The Cost of Emotional Spending

Life is not sunshine and roses all the time. It has its ups and downs, maybe you got a grade you didn’t like or perhaps you lost the promotion you were expecting. You feel sad, demotivated, and maybe a bit lonely. So instead of wallowing in sadness, you get that designer bag that you have been eyeing, or maybe you think it’s time to upgrade to a PS5.

And when your feelings get the best of you, you start losing money. I.e., emotional spending.

What is Emotional Spending?

Emotional Spending is basically retail therapy; it’s when everything feels like it’s too much and you find the answer in your bank account. It’s a temporary fix, a “happiness pill”, that takes away unwanted feelings. When done in moderation, it’s okay, but when you overdo it, it breaks the bank.

Get a Grip!

To break this habit, you have to find out the reason why you’re doing it and be aware of your triggers!

Your emotions are the main cause of it. They could look like anxiety, (financial) stress, depression, jealousy, boredom, and loneliness.

Other than your emotions being the driving force of your spending habits; FOMO marketing is another way that triggers it. That’s when you’re shopping and all you see is that little caption that says “only 2 pieces available” or when you buy something you don’t need only because it’s “limited edition”.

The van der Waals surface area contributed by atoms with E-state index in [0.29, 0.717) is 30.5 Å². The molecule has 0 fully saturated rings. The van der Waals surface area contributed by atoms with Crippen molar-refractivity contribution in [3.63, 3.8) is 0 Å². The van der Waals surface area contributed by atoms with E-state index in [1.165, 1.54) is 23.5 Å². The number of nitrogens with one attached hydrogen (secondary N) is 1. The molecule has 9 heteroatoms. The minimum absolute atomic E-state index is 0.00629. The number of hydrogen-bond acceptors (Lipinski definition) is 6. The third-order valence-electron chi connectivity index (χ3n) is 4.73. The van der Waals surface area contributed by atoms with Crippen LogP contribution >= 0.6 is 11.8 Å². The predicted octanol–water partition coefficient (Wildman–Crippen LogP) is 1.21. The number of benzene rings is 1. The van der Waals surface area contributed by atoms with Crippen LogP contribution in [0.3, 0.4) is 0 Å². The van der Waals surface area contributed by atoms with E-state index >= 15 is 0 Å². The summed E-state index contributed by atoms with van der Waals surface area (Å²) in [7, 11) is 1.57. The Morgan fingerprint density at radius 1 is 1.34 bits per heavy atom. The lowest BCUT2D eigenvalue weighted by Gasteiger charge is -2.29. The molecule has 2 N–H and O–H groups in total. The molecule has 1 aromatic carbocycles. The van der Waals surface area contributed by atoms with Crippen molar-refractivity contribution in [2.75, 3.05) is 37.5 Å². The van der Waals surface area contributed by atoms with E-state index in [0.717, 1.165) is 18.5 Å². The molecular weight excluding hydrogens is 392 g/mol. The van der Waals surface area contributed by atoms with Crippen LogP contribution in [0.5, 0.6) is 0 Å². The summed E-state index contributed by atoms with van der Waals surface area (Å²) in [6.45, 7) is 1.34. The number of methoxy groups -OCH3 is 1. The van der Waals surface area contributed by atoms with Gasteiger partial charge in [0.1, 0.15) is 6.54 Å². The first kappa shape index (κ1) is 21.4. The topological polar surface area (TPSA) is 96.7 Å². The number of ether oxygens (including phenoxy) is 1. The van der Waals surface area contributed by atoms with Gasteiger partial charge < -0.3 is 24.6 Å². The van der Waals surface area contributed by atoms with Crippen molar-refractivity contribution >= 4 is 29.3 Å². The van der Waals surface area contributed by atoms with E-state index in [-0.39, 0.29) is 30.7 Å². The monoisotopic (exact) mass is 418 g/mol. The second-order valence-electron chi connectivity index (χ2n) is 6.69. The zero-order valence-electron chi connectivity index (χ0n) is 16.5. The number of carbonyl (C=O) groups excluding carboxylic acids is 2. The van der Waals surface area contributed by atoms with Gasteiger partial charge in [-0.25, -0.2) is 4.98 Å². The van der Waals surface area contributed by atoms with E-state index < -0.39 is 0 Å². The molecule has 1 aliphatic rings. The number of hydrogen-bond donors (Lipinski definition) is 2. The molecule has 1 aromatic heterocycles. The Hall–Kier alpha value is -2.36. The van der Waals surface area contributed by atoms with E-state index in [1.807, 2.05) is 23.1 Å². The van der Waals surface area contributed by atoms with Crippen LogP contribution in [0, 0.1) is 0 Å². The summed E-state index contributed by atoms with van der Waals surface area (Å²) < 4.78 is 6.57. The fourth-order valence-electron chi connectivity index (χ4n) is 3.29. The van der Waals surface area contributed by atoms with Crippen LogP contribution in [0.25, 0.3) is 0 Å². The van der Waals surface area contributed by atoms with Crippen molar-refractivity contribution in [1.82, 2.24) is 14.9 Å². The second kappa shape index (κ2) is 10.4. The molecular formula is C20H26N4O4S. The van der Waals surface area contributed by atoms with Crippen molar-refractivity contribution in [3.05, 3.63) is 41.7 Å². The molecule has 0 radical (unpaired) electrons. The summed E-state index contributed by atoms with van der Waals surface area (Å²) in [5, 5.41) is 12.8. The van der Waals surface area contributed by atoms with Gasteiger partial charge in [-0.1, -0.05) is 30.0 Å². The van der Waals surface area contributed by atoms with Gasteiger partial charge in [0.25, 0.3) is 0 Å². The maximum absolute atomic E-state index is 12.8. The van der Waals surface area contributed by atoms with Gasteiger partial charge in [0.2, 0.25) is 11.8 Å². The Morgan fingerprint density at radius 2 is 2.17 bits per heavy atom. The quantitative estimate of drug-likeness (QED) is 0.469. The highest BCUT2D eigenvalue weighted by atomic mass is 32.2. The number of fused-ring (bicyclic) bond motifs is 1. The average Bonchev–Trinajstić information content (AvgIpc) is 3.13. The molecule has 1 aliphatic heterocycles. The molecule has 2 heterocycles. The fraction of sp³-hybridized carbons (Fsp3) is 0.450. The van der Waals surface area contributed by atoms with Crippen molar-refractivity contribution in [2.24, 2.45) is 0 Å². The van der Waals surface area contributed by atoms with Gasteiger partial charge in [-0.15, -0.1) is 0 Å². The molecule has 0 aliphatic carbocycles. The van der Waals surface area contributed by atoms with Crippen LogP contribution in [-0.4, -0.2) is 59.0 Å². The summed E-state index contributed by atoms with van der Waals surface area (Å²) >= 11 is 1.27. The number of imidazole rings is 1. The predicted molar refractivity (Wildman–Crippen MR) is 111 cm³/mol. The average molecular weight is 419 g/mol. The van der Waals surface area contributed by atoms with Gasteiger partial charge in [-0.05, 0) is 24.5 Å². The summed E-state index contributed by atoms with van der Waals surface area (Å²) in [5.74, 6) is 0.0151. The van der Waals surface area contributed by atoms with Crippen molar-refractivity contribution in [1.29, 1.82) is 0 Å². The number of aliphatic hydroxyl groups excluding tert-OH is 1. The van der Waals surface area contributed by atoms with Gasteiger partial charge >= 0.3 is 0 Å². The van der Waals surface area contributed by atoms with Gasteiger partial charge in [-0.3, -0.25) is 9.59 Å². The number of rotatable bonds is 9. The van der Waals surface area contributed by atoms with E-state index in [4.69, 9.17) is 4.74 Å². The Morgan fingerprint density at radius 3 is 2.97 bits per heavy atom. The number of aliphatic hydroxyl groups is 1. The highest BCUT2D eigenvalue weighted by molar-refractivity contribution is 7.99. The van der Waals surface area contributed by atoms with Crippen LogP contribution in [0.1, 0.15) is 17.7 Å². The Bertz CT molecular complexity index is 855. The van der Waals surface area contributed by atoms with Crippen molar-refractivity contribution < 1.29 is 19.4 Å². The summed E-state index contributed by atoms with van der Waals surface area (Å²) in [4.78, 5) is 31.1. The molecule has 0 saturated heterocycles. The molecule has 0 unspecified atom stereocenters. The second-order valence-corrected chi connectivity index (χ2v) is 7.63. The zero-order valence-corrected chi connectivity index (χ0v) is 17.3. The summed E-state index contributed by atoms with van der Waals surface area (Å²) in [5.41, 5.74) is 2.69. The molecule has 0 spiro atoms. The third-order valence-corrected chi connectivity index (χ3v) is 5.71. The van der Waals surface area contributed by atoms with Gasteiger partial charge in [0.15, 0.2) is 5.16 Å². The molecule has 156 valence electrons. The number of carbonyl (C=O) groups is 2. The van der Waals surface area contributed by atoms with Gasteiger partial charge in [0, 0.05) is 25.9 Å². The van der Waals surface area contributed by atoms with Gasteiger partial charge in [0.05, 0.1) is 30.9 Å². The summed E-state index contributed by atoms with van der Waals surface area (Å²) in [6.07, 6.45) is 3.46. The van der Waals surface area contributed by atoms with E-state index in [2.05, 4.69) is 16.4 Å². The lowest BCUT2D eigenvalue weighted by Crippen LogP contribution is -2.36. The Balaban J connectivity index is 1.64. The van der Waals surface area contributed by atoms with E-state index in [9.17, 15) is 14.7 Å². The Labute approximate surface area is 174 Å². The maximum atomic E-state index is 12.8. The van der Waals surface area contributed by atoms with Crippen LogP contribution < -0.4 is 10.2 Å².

To break the cycle, you’ve got to ask yourself; do you want it or do you need it?

In the heat of the moment, you’ll be like “I really do need it!!” But, do you really need to buy 12 online courses in the span of 24 hours just because they happen to be on sale?! No. Not that I am speaking from experience or anything, because why would I ever buy a course about flipping furniture when I don’t even have furniture to flip?! It’s insane!

So, before you bankrupt yourself to the ground, give yourself a day or two and see if you still want to make that purchase.

In the case of emotional spending, look at your bank statement. You’ll be surprised by how many purchases you’ve made that you don’t even remember. These items are not worth it. Again, totally not speaking from experience!

Lastly, and perhaps the most important tip I could give you is that it’s important to take note of how you feel. Personal finance could affect both your mental health and financial well-being. So, when it comes to your emotions; reflect, don't suppress.

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